Friday 2 August 2013


Rock art of Nabulwinjbulwin, an evil spirit who kills females by hitting them with a yam

The unfortunate thing about blogging is that life can get in the way of sitting down and getting it done. As a result, this blog is embarrassingly late.
I believe that we left off in Hughendon stumbling home from a beer filled night watching rugby. Let’s fast forward through all of the driving and get to the good parts. There is an intersection near a town called Tennant Creek where we stayed the night at a rather ordinary campground. From here, the high way goes north to Darwin or south to Adelaide. In town, the alcohol infused violence that plagues the area was evident by all of the shouting. It reminded me a bit of what it was like to live in Old Strathcona during the Oilers Stanley Cup playoffs. We made sure to stay in our campground at night rather than venture too far. Early the next morning, we took off north to Katherine to visit the famous gorge.
The town of Katherine is a rather typical town of the North Territory with the exception of the tourists. There is luckily a gas station. We were at a half tank when we passed a road house about half way from Tennant Creek to Katherine, and we decided to continue on and fill up in a town called Larimah. The unfortunate thing about that was that the gas station in Larimah had burned down. The tank reached empty 20km out of Katherine, but the fumes were enough to get us there. Lesson learned… Never leave a place with half a tank if you can avoid it.
When we arrived we went straight to an overpriced campsite. Fireworks went off that night for Territory Day. We enjoyed them very much because Territory Day is June 1 – the same date as Canada Day! 

We went to see the Katherine Gorge the next morning. It was much too hot to get out and walk around during the daytime, so carrying Fenton around was best done in the early morning. After a long hot hike through a boulder path with bleeding eucalyptus trees and the odd boab, we finally arrived at the Gorge. There is a very nice park near the gorge where many locals and tourists sit, relax in the shade, and have picnics. We wondered if a crocodile would show up at any time to cash in on someone’s sausages. As we walked through the park, a brown snake dropped from a tree overhead and Greg unknowingly stepped within a foot of it as it slithered away. Brown snakes are one of the most venomous species in the world. We also had the fortune to see large fruit bats and a wallaby on this walk.

Can you spot the wallaby?

That afternoon we continued north to Pine Creek. The campsites there were very dirty and Greg decided to look into the Pine Creek Resort just in case the rooms were affordable. For $110 a night, we stayed in an air conditioned room with a shower. The rooms were very nicely refurbished from old rail yard cars. It was our oasis. Even Fenton was joining in on the high fives!
Pine Creek Resort, our oasis in the desert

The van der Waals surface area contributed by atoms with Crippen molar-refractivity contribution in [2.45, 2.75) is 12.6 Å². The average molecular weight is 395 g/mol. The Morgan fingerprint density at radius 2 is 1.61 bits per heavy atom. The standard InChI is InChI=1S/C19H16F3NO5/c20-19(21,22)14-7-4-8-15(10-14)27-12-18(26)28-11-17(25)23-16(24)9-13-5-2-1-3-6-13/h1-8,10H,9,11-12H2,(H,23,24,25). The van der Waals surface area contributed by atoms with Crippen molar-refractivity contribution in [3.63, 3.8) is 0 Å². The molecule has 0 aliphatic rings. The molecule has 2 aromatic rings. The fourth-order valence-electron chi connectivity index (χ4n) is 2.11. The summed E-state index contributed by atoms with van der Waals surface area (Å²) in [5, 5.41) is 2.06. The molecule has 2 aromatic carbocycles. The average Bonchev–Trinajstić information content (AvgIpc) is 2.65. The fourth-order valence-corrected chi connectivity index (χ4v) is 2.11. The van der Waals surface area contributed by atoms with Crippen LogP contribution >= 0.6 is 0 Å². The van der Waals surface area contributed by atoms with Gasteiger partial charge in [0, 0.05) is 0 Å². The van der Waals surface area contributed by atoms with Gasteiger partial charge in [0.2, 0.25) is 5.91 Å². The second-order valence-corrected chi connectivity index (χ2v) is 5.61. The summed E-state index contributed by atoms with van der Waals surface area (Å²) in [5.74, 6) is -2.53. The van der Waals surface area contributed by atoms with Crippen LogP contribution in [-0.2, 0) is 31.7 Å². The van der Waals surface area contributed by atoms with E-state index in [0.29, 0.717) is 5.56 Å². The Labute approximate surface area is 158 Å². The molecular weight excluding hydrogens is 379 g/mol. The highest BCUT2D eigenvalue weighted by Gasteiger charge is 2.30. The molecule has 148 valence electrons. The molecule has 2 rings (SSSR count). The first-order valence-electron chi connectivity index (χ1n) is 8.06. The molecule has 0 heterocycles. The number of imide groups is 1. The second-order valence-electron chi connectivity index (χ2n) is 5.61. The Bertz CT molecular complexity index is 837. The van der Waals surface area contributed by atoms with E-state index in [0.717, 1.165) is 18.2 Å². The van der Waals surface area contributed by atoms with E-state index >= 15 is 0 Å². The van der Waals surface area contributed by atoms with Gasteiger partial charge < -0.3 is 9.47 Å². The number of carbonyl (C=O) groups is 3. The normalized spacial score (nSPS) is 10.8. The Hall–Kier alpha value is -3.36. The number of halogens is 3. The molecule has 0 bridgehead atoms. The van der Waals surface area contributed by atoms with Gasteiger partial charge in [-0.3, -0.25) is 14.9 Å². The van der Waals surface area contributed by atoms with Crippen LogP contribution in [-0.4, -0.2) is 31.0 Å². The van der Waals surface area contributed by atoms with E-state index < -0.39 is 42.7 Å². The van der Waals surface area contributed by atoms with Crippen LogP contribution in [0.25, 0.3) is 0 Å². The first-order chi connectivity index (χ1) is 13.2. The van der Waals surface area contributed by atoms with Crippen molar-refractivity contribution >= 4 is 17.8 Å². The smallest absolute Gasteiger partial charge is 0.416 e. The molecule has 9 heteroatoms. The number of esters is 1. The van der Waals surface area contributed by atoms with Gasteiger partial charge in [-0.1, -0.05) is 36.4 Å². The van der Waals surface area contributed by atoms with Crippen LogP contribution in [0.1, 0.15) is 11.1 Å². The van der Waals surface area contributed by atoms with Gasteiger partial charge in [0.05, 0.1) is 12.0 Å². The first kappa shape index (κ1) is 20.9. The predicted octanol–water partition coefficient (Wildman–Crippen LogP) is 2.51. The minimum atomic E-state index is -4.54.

He is so like his father

At Pine Creek, one can go east to Kakadu or west to Lichfield. We chose the former. We drove early the next morning into the park, enjoying the small hikes along the way, but most of all, the rock art.
The art on the rock dates back hundreds, and sometimes thousands of years. Most of the art was for the purpose of story telling and education. There were many lessons about mythical beings such as Nabulwinjbulwin, an evil spirit who eats females after hitting them with a yam. The paintings of animals, showing the important parts to eat were essential for teaching survival skills. When walking through these areas, it was easy to imagine how it was ideal for groups to congregate in the shade to enjoy the picture show. In Jabiru we climbed to the top of the same escarpment that Crocodile Dundee stood when he was showing the reporter where the crocodile had nabbed him. The scenery is breathtaking to say the least.
Cutta Cutta caves

Dance party

It was only a short drive to Darwin where we took a rather short tour of the city. It was so hot during the day that it was extremely difficult to walk for a very long time without feeling overwhelmed. And this is winter… It was amazing to see the locals walking around with sweaters and touques on!
Our final journey was a trip south again to take a day tour through Lichfield National Park. This park has far more tourism due to the beautiful waterfalls and swimming holes. The signs indicate clearly that the rangers have made every effort to make sure that there are no salt water crocodiles, but the “freshies” occupy the area. Apparently, fresh water crocodiles don’t bite… often. 

A variety of termite mounds. The flat ones orient themselves North-South to control temperature.

An old tin mine

Speaking of crocodiles, we made our way to Crocadilus Park, a zoo that has a big crocodile habitat. We watched the reptiles feed and even held a baby croc!
Someone dropped the feeding stick. It will be a while before they get that one back!

This one was really big!

This was not easy for Heather

Since we have returned home from Darwin there has been one more trip. We did take a weekend to see Alice Springs, King’s Canyon, The Olgas, and Uluru (also known as Ayers Rock). We were so lucky to share that trip with friends Chad, Nicole, and Alex from Edmonton. During this trip we saw the School of Air, a public distance education school that educates children all over the outback, rode camels, nearly hit a camel on the highway, and experienced a sunrise at Uluru. Amazing!
Alex and Fenton - best friends with Uluru in the background

Mt Conner - often confuses tourists into thinking they are seeing Ayer's Rock

Camel stable

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The vibrant orange and red colours of King's Canyon

The stained rocks at The Olgas

The old climbing route up Uluru

Sunrise at Uluru

There are 7 weeks left before we fly from Brisbane to Edmonton. Our feelings are mixed about the impending return. In some ways we are happy to see our home again, yet there is so much here that will be missed. As I sit here typing away outside, enjoying the balmy 20C day, sipping on an apple cider, I remind myself that winter in Edmonton will be much different.